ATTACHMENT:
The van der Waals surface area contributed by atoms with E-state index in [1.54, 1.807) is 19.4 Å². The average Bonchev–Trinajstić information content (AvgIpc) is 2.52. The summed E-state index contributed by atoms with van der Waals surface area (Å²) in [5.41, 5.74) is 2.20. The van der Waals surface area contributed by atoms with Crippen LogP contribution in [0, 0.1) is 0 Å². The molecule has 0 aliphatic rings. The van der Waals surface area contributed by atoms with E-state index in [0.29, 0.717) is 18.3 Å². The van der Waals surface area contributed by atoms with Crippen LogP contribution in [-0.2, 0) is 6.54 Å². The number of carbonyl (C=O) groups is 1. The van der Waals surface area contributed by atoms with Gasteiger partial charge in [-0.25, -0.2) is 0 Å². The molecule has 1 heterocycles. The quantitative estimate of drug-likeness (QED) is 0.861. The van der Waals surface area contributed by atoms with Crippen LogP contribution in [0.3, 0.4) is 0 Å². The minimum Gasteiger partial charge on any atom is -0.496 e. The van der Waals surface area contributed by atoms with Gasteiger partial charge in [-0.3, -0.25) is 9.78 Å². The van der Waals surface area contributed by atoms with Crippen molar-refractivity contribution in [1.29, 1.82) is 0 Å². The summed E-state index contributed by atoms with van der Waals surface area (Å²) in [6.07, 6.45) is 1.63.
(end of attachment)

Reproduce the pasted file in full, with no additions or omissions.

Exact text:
The van der Waals surface area contributed by atoms with E-state index in [1.54, 1.807) is 19.4 Å². The average Bonchev–Trinajstić information content (AvgIpc) is 2.52. The summed E-state index contributed by atoms with van der Waals surface area (Å²) in [5.41, 5.74) is 2.20. The van der Waals surface area contributed by atoms with Crippen LogP contribution in [0, 0.1) is 0 Å². The molecule has 0 aliphatic rings. The van der Waals surface area contributed by atoms with E-state index in [0.29, 0.717) is 18.3 Å². The van der Waals surface area contributed by atoms with Crippen LogP contribution in [-0.2, 0) is 6.54 Å². The number of carbonyl (C=O) groups is 1. The van der Waals surface area contributed by atoms with Gasteiger partial charge in [-0.25, -0.2) is 0 Å². The molecule has 1 heterocycles. The quantitative estimate of drug-likeness (QED) is 0.861. The van der Waals surface area contributed by atoms with Crippen LogP contribution in [0.3, 0.4) is 0 Å². The minimum Gasteiger partial charge on any atom is -0.496 e. The van der Waals surface area contributed by atoms with Gasteiger partial charge in [-0.3, -0.25) is 9.78 Å². The van der Waals surface area contributed by atoms with Crippen molar-refractivity contribution in [1.29, 1.82) is 0 Å². The summed E-state index contributed by atoms with van der Waals surface area (Å²) in [6.07, 6.45) is 1.63.